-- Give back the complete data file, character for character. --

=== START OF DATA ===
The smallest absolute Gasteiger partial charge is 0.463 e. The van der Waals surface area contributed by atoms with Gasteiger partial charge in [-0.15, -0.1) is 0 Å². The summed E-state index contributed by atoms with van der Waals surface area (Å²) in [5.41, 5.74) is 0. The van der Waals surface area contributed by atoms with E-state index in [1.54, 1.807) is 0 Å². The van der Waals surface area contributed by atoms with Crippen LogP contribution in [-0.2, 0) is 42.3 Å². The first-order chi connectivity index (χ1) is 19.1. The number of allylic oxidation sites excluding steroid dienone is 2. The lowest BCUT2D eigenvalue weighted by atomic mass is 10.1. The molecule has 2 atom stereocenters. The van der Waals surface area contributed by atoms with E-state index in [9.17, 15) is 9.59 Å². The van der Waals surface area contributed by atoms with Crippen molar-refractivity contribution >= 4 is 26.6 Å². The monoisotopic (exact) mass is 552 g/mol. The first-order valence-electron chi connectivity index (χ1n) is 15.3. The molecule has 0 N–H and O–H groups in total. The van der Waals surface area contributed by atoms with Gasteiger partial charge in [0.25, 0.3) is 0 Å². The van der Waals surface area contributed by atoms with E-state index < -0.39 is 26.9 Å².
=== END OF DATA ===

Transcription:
The smallest absolute Gasteiger partial charge is 0.463 e. The van der Waals surface area contributed by atoms with Gasteiger partial charge in [-0.15, -0.1) is 0 Å². The summed E-state index contributed by atoms with van der Waals surface area (Å²) in [5.41, 5.74) is 0. The van der Waals surface area contributed by atoms with E-state index in [1.54, 1.807) is 0 Å². The van der Waals surface area contributed by atoms with Crippen LogP contribution in [-0.2, 0) is 42.3 Å². The first-order chi connectivity index (χ1) is 19.1. The number of allylic oxidation sites excluding steroid dienone is 2. The lowest BCUT2D eigenvalue weighted by atomic mass is 10.1. The molecule has 2 atom stereocenters. The van der Waals surface area contributed by atoms with E-state index in [9.17, 15) is 9.59 Å². The van der Waals surface area contributed by atoms with Crippen molar-refractivity contribution >= 4 is 26.6 Å². The monoisotopic (exact) mass is 552 g/mol. The first-order valence-electron chi connectivity index (χ1n) is 15.3. The molecule has 0 N–H and O–H groups in total. The van der Waals surface area contributed by atoms with Gasteiger partial charge in [0.25, 0.3) is 0 Å². The van der Waals surface area contributed by atoms with E-state index < -0.39 is 26.9 Å².